WASHINGTON, D.C., April 29, 2005
—In one of its first investments in the chemicals sector in Russia, the International Finance Corporation (IFC), the private sector lending arm of the World Bank Group, will provide a $15 million corporate loan to Kuibyshevazot Joint Stock Company.
Kuibyshevazot started its operations in 1965 as a state owned enterprise and was privatized in the early 1990s through an employee stock ownership plan. With the help of an experienced and well regarded management team, the company has grown steadily into the largest producer of caprolactam in Russia and the CIS, and one of the top 10 producers of nitrogen fertilizers in Russia. IFC’s investment will be used to refinance a short term domestic bond issue and help fund the company’s ongoing capital expenditure program. The latter aims to modernize and expand the company’s facilities, build new plants which are integrated with existing ones, and replace and increase the company’s rail car fleet.
Mr. Rashad Kaldany, IFC’s Director of Oil, Gas, Mining and Chemicals, said, “We believe Kuibyshevazot’s capital program will help the company strengthen its current position in the caprolactam and fertilizer markets, forward integrate its business into downstream nylon products, and increase its competitive advantage in transportation infrastructure. IFC’s investment will support that effort by providing the necessary long term financing which is not always available for mid size Russian companies like Kuibyshevazot”.
Mr. Edward Nassim, IFC’s Director for Central and Eastern Europe, adds, “Kuibyshevazot was first introduced to IFC in 2002 when it enrolled in, and subsequently became one of the leaders, in IFC’s advisory Russia Corporate Governance Project. This relationship has subsequently led to further joint work in the environmental, health and safety field, and now we are delighted to extend that partnership into the investment area”.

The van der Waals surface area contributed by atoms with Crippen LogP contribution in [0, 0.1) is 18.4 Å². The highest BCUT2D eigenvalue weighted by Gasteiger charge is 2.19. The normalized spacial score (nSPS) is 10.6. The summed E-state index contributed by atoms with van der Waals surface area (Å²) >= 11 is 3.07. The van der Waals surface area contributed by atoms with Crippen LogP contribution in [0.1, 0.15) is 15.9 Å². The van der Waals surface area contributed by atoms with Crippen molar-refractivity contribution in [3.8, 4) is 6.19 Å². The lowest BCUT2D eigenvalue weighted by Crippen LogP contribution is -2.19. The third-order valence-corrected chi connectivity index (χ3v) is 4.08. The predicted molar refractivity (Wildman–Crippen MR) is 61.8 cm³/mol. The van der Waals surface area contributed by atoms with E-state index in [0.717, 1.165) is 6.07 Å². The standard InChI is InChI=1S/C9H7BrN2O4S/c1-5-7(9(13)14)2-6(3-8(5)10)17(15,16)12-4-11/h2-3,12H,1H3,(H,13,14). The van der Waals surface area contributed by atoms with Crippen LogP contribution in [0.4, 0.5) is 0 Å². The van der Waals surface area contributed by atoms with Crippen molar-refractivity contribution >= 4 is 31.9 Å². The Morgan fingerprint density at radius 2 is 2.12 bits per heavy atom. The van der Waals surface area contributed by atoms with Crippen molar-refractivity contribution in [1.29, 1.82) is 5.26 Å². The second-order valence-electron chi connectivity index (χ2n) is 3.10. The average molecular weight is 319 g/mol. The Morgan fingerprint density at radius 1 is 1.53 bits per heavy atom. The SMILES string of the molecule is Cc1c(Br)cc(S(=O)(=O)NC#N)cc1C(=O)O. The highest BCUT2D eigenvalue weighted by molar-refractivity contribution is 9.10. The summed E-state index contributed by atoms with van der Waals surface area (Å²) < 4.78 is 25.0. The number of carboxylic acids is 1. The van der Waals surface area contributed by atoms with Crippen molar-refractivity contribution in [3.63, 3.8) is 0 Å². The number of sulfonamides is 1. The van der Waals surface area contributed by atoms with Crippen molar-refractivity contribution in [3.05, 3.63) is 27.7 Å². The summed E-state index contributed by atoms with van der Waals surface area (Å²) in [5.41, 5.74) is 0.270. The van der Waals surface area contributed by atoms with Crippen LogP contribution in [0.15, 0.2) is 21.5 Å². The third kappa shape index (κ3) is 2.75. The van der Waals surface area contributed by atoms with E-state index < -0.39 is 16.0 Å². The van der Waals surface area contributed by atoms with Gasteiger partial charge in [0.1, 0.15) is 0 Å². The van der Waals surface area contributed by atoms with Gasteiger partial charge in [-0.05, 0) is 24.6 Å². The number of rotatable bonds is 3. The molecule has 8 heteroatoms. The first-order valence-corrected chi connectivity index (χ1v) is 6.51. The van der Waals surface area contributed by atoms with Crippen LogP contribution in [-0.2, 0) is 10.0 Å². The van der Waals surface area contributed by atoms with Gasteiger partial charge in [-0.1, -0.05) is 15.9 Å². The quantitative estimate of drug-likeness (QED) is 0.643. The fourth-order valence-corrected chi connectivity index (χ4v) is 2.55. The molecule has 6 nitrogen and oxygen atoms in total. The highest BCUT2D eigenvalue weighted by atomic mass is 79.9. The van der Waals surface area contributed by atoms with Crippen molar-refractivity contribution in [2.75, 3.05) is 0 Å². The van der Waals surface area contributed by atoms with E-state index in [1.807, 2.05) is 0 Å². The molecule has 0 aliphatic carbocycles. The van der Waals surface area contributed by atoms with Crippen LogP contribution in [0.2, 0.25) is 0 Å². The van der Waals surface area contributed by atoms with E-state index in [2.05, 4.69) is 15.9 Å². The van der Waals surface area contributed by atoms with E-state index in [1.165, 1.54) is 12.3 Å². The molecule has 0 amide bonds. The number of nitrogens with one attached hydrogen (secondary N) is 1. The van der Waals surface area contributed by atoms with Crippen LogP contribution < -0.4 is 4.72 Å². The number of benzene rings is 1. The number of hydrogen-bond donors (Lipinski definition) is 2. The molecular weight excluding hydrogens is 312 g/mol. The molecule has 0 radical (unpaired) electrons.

Mr. Victor Gerasimenko, the Director General of Kuibyshevazot, said, “In order to maintain our position as a leading chemical company, we need to not only continuously improve our physical facilities but also ensure we develop the highest standard of corporate social responsibility. We are pleased with the productive and meaningful partnership between IFC and Kuibyshevazot in both these areas, and we look forward to continued support from IFC in future”.
The mission of IFC
is to promote sustainable private sector investment in developing countries, helping to reduce poverty and improve people’s lives. IFC finances private sector investments in the developing world, mobilizes capital in the international financial markets, helps clients improve social and environmental sustainability, and provides technical assistance and advice to governments and businesses. From its founding in 1956 through FY04, IFC has committed more than $44 billion of its own funds and arranged $23 billion in syndications for 3,143 companies in 140 developing countries. IFC’s worldwide committed portfolio as of FY04 was $17.9 billion for its own account and $5.5 billion held for participants in loan syndications.
Russia joined IFC in 1993. Since then, IFC has committed $1.8 billion, including $200 million in syndicated loans, to finance 92 projects across a variety of sectors. IFC’s portfolio in Russia stands at $1.3 billion. Currently, Russia is the second largest country exposure after Brazil in IFC’s global portfolio. IFC’s investments spread across the country’s most important sectors including banking, leasing, housing finance, infrastructure, mining, agribusiness, pulp and paper, construction materials, oil and gas, telecommunications, information technologies, retail, and health care.